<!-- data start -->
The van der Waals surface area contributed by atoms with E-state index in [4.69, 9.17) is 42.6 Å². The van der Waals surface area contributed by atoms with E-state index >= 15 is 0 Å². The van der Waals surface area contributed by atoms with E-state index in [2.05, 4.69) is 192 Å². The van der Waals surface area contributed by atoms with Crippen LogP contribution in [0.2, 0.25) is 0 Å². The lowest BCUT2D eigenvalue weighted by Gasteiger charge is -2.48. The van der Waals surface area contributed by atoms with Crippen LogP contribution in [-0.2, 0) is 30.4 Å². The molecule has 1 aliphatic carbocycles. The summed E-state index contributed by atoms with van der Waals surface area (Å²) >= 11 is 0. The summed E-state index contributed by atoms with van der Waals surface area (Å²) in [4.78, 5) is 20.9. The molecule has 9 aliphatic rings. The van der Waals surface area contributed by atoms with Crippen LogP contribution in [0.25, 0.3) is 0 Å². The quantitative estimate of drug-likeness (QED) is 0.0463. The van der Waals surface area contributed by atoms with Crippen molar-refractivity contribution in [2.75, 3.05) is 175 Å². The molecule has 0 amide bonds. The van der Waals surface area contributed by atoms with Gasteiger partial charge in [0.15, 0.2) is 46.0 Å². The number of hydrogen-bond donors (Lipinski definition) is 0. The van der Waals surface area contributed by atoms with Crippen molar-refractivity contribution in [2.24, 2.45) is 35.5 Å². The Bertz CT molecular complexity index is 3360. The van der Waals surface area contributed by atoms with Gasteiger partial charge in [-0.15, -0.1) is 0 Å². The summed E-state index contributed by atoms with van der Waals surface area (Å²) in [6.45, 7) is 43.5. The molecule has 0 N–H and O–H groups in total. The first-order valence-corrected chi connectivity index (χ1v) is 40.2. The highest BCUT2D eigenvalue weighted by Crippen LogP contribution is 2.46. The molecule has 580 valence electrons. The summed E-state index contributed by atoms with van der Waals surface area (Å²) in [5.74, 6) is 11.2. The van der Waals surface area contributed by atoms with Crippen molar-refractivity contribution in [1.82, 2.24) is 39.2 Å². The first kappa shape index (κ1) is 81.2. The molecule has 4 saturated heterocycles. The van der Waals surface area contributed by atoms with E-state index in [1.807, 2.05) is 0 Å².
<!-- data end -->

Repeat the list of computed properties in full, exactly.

The van der Waals surface area contributed by atoms with E-state index in [4.69, 9.17) is 42.6 Å². The van der Waals surface area contributed by atoms with E-state index >= 15 is 0 Å². The van der Waals surface area contributed by atoms with E-state index in [2.05, 4.69) is 192 Å². The van der Waals surface area contributed by atoms with Crippen LogP contribution in [0.2, 0.25) is 0 Å². The lowest BCUT2D eigenvalue weighted by Gasteiger charge is -2.48. The van der Waals surface area contributed by atoms with Crippen LogP contribution in [-0.2, 0) is 30.4 Å². The molecule has 1 aliphatic carbocycles. The summed E-state index contributed by atoms with van der Waals surface area (Å²) >= 11 is 0. The summed E-state index contributed by atoms with van der Waals surface area (Å²) in [4.78, 5) is 20.9. The molecule has 9 aliphatic rings. The van der Waals surface area contributed by atoms with Crippen LogP contribution in [0.25, 0.3) is 0 Å². The quantitative estimate of drug-likeness (QED) is 0.0463. The van der Waals surface area contributed by atoms with Crippen molar-refractivity contribution in [2.75, 3.05) is 175 Å². The molecule has 0 amide bonds. The van der Waals surface area contributed by atoms with Gasteiger partial charge in [0.15, 0.2) is 46.0 Å². The number of hydrogen-bond donors (Lipinski definition) is 0. The van der Waals surface area contributed by atoms with Crippen molar-refractivity contribution in [2.24, 2.45) is 35.5 Å². The Bertz CT molecular complexity index is 3360. The van der Waals surface area contributed by atoms with Gasteiger partial charge in [-0.15, -0.1) is 0 Å². The summed E-state index contributed by atoms with van der Waals surface area (Å²) in [6.45, 7) is 43.5. The molecule has 0 N–H and O–H groups in total. The first-order valence-corrected chi connectivity index (χ1v) is 40.2. The highest BCUT2D eigenvalue weighted by Crippen LogP contribution is 2.46. The molecule has 580 valence electrons. The summed E-state index contributed by atoms with van der Waals surface area (Å²) in [5.74, 6) is 11.2. The van der Waals surface area contributed by atoms with Crippen molar-refractivity contribution in [1.82, 2.24) is 39.2 Å². The first kappa shape index (κ1) is 81.2. The molecule has 4 saturated heterocycles. The van der Waals surface area contributed by atoms with E-state index in [1.807, 2.05) is 0 Å².